Growing the Garnier Way

Tom Garnier put his emphasis on growing quality grapes at Garnier Vineyards, on the old Mayerdale Estate east of Mosier, Ore. Photo by Stuart Watson
Garnier now bottles some of his fruit under his own label.

By Stuart Watson

Having a buyer before you plant a vine makes all kinds of sense, but it’s rarely how people get into the wine business.

Tom Garnier didn’t set out to start a vineyard and winery when he bought the historic Mayerdale Estate in 1999. Situated just east of Mosier, its 335 acres angle gently north from the old Columbia River Highway across I-84 toward the Columbia River.

Up-slope of it all sits a grand, white, four-story manor house, Mayerdale Place. Built in 1910, it was severely damaged in a 1912 fire. Garnier is refurbishing the structure that rose Phoenix-like from those ashes.

A Midwest transplant and owner of SSI Shredding Systems in Wilsonville, Garnier bought the place in ’99, attracted as much by the home as the cherry, pear and apple orchards. He quickly learned the vulnerabilities of these trees — rain heavily damaged his crop in 2000 — and began to diversify.

Bill Wayne of Abbey Ridge Vineyard and Cameron Winery guided Garnier’s thoughts toward grapegrowing when he bought apples to press for cider. And momentum increased when Argyle Winery’s Allen Holstein and Rollin Soles, vineyard manager and head winemaker, respectively, saw the apples and became curious about the potential of the same land to support grapes.

“They came out, looked at it, offered to plant and buy the production,” Garnier said. “They wanted Chardonnay and Pinot Noir. We also gave them Merlot and Sauvignon Blanc.”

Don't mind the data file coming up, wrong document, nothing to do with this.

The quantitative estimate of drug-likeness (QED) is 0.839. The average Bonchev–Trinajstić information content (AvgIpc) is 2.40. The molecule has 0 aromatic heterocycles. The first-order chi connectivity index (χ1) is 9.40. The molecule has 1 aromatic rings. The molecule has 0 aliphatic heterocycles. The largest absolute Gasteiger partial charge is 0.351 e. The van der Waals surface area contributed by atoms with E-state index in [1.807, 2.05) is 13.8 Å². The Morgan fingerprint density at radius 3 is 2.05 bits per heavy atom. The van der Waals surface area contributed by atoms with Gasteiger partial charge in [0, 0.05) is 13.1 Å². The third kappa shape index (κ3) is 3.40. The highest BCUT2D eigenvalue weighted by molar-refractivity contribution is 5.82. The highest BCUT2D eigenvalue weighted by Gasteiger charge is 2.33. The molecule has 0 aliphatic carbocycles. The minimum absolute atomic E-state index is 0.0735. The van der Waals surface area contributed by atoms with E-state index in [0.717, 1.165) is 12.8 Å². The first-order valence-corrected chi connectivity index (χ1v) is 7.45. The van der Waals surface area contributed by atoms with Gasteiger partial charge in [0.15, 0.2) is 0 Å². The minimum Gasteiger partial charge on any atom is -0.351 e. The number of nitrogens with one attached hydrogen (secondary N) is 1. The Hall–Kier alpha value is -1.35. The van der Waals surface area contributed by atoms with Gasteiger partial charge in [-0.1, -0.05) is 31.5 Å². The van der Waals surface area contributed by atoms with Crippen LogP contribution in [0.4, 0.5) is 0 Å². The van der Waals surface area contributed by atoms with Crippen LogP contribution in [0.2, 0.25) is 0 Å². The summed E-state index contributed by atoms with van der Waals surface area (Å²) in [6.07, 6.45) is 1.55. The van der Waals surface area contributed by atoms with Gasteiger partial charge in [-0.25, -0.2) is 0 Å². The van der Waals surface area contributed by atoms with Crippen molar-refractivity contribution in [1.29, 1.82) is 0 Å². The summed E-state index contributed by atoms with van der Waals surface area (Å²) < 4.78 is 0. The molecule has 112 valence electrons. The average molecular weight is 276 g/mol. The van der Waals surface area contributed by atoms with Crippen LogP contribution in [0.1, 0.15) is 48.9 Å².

Garnier cleared and planted 15 acres — 10 reserved for Argyle — in 2002, and harvested his first grapes in 2004. On a lark, Jerry Dettwiler, SSI’s general manager and now Garnier’s winemaker, fermented 90 gallons — 80 percent Syrah, 20 percent Pinot Noir — from that harvest, strictly for personal consumption. They stuck it in a barrel. Forgot about it … neglected it.

“When we remembered it and tapped into it, Carol Ladd, a food stylist in Portland, spit it out on the very first taste,” Garnier recalled with a chuckle. Personal consumption, indeed. 

Of such humble beginnings is better born. Garnier continued to focus on growing, and selling, to Eola Hills, A to Z Wineworks and J. Christopher. But Garnier decided to get serious about making wine again in 2006, and became licensed in 2008. 

“We had no burning desire to make wine,” he said. “We sell 80 percent of our grapes, and put the rest in wine.”

Released under the Garnier Vineyards label, his wine has limited distribution, through its tasting room, New Seasons markets, E&R Wine Shop in Portland, the Gorge White House and a few restaurants. Garnier’s first full-time employee, tasting room manager Dana Higgins, estimates they’re producing about 2,500 cases a year, and plan to stay at that number for the foreseeable future.

Like many of his mentors, Garnier believes the finest wines start with quality grapes. “The goal is to have a premier vineyard,” he said. “If you’ve got good grapes, it’s easy to make good wine.”

Sam Tannahill of A to Z Wineworks in Newberg says Garnier “does a great job at growing grapes.” He says he has seen steady improvement in the grape quality from Garnier’s vineyards. 

“It can be a challenging site because of the high sand content and the winds,” Tannahill said. “It all combines for potential sunburn and variable vigor within the vineyard,” he said. “All in all, it’s a dependable site.”

A to Z buys fruit from Ashland to the Gorge, and Garnier Vineyards, Tannahill says, “is squarely in the upper half of our vineyard portfolio. His best grape is Chardonnay.” He also likes the Sauvignon Blanc and Pinot Noir from Garnier’s site.

“We’re looking forward to working with him for years into the future,” Tannahill said. “I think there is a great future ahead for the Columbia Gorge.”

Garnier hopes, as well, to establish his winery and the old Mayer property as a “hospitality winery” – welcoming events, as well as day-sippers; although he smiles when he says he wants nothing to do with the events themselves. 

“We trying to enjoy the passing of time,” he said. “Not add to our aggravation.” 

A veteran Northwest newspaper and magazine reporter and editor, Stu Watson owns Watsonx2 Communications in Hood River.

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